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ERIC Number: EJ1026476
Record Type: Journal
Publication Date: 2014
Pages: 17
Abstractor: As Provided
ISBN: N/A
ISSN: ISSN-1389-224X
EISSN: N/A
Multiple Knowledges for Agricultural Production: Implications for the Development of Conservation Agriculture in Kenya and Uganda
Moore, Keith M.; Lamb, Jennifer N.; Sikuku, Dominic Ngosia; Ashilenje, Dennis S.; Laker-Ojok, Rita; Norton, Jay
Journal of Agricultural Education and Extension, v20 n3 p291-307 2014
Purpose: This article investigates the extent of multiple knowledges among smallholders and connected non-farm agents around Mount Elgon in Kenya and Uganda in order to build the communicative competence needed to scale up conservation agriculture production systems (CAPS). Design/methodology/approach: Our methodological approach examines local conditions through the analysis of farmers and non-farm agents' perceptions of agricultural norms and practices or technological frames across four sites. Responses to a list of 20 questionnaire items characterizing three ideal types of technological frames (conservation agriculture, conventional modern agriculture, and risk averse agriculture) were analyzed through inter-group comparisons and multiple regression. Findings: The findings indicate that there is a fundamental gap between the perspectives framing the knowledge of farmers and those of the service sector/community agents with respect to agricultural production norms and practices. Specifically, agricultural service providers and other community agents are significantly more supportive of conventional modern farming than farmers, and significantly less supportive of mixed crop and livestock farming; however, farmer perspectives also vary across sites. Practical implications: Recognition of multiple knowledges, their relationship to agro-ecologies and the technological frame gap between farmers and non-farm agents is important for effectively negotiating dialog among farm and non-farm knowledge networks. Originality/value: Our exploration of variation in local knowledges provides insights into how individual proclivities, adaptation to the agro-ecology, and a supporting set of network partners contribute to the mindset changes needed for establishing CAPS.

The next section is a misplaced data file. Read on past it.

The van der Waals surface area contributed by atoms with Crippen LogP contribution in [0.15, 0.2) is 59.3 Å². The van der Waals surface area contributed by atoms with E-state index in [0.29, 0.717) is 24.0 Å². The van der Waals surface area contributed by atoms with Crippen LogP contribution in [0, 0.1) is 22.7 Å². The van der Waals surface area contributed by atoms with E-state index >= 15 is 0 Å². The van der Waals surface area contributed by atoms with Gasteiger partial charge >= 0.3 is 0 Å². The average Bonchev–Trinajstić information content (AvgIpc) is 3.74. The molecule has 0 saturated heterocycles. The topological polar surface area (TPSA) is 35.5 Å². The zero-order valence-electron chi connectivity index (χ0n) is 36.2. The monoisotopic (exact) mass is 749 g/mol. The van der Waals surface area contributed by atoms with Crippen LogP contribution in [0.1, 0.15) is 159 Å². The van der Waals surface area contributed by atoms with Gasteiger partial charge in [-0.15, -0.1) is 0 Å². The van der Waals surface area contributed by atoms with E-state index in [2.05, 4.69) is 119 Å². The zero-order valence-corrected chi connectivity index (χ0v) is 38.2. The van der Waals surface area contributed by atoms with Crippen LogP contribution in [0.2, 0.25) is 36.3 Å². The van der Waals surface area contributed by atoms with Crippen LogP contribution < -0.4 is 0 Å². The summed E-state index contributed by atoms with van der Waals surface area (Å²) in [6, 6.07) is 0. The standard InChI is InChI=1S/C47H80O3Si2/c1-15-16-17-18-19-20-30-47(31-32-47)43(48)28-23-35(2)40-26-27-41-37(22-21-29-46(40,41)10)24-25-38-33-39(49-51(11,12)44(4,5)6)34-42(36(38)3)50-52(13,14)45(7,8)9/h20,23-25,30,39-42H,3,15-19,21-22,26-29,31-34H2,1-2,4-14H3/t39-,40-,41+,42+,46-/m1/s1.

Routledge. Available from: Taylor & Francis, Ltd. 325 Chestnut Street Suite 800, Philadelphia, PA 19106. Tel: 800-354-1420; Fax: 215-625-2940; Web site: http://www.tandf.co.uk/journals
Publication Type: Journal Articles; Reports - Research
Education Level: N/A
Audience: N/A
Language: English
Sponsor: N/A
Authoring Institution: N/A
Identifiers - Location: Kenya; Uganda
Grant or Contract Numbers: N/A